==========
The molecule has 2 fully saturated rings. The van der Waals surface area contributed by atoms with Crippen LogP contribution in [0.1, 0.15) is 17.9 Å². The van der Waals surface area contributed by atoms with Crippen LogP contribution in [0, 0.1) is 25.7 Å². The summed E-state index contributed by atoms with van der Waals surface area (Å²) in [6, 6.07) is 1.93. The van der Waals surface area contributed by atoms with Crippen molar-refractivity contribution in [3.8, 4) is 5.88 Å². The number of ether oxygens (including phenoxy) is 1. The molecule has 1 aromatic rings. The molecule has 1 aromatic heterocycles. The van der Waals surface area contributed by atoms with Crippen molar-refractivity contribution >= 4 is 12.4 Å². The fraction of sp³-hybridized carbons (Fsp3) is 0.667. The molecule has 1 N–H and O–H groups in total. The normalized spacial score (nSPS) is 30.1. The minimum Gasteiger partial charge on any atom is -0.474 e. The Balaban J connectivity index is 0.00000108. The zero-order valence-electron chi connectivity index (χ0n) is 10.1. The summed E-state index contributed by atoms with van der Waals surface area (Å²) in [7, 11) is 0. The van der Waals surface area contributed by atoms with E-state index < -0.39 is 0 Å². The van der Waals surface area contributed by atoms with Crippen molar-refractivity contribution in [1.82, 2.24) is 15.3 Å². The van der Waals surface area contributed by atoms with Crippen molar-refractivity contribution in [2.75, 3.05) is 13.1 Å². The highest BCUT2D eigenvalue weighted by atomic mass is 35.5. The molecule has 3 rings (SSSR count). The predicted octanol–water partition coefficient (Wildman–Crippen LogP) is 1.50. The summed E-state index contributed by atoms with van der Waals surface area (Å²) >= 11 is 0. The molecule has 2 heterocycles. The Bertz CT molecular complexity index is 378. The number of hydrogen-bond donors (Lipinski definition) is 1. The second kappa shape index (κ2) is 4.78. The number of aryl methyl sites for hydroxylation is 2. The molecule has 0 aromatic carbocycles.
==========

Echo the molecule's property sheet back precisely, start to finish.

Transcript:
The molecule has 2 fully saturated rings. The van der Waals surface area contributed by atoms with Crippen LogP contribution in [0.1, 0.15) is 17.9 Å². The van der Waals surface area contributed by atoms with Crippen LogP contribution in [0, 0.1) is 25.7 Å². The summed E-state index contributed by atoms with van der Waals surface area (Å²) in [6, 6.07) is 1.93. The van der Waals surface area contributed by atoms with Crippen molar-refractivity contribution in [3.8, 4) is 5.88 Å². The number of ether oxygens (including phenoxy) is 1. The molecule has 1 aromatic rings. The molecule has 1 aromatic heterocycles. The van der Waals surface area contributed by atoms with Crippen molar-refractivity contribution >= 4 is 12.4 Å². The fraction of sp³-hybridized carbons (Fsp3) is 0.667. The molecule has 1 N–H and O–H groups in total. The normalized spacial score (nSPS) is 30.1. The minimum Gasteiger partial charge on any atom is -0.474 e. The Balaban J connectivity index is 0.00000108. The zero-order valence-electron chi connectivity index (χ0n) is 10.1. The summed E-state index contributed by atoms with van der Waals surface area (Å²) in [7, 11) is 0. The van der Waals surface area contributed by atoms with E-state index < -0.39 is 0 Å². The van der Waals surface area contributed by atoms with Crippen molar-refractivity contribution in [1.82, 2.24) is 15.3 Å². The van der Waals surface area contributed by atoms with Crippen molar-refractivity contribution in [2.75, 3.05) is 13.1 Å². The highest BCUT2D eigenvalue weighted by atomic mass is 35.5. The molecule has 3 rings (SSSR count). The predicted octanol–water partition coefficient (Wildman–Crippen LogP) is 1.50. The summed E-state index contributed by atoms with van der Waals surface area (Å²) >= 11 is 0. The molecule has 2 heterocycles. The Bertz CT molecular complexity index is 378. The number of hydrogen-bond donors (Lipinski definition) is 1. The second kappa shape index (κ2) is 4.78. The number of aryl methyl sites for hydroxylation is 2. The molecule has 0 aromatic carbocycles.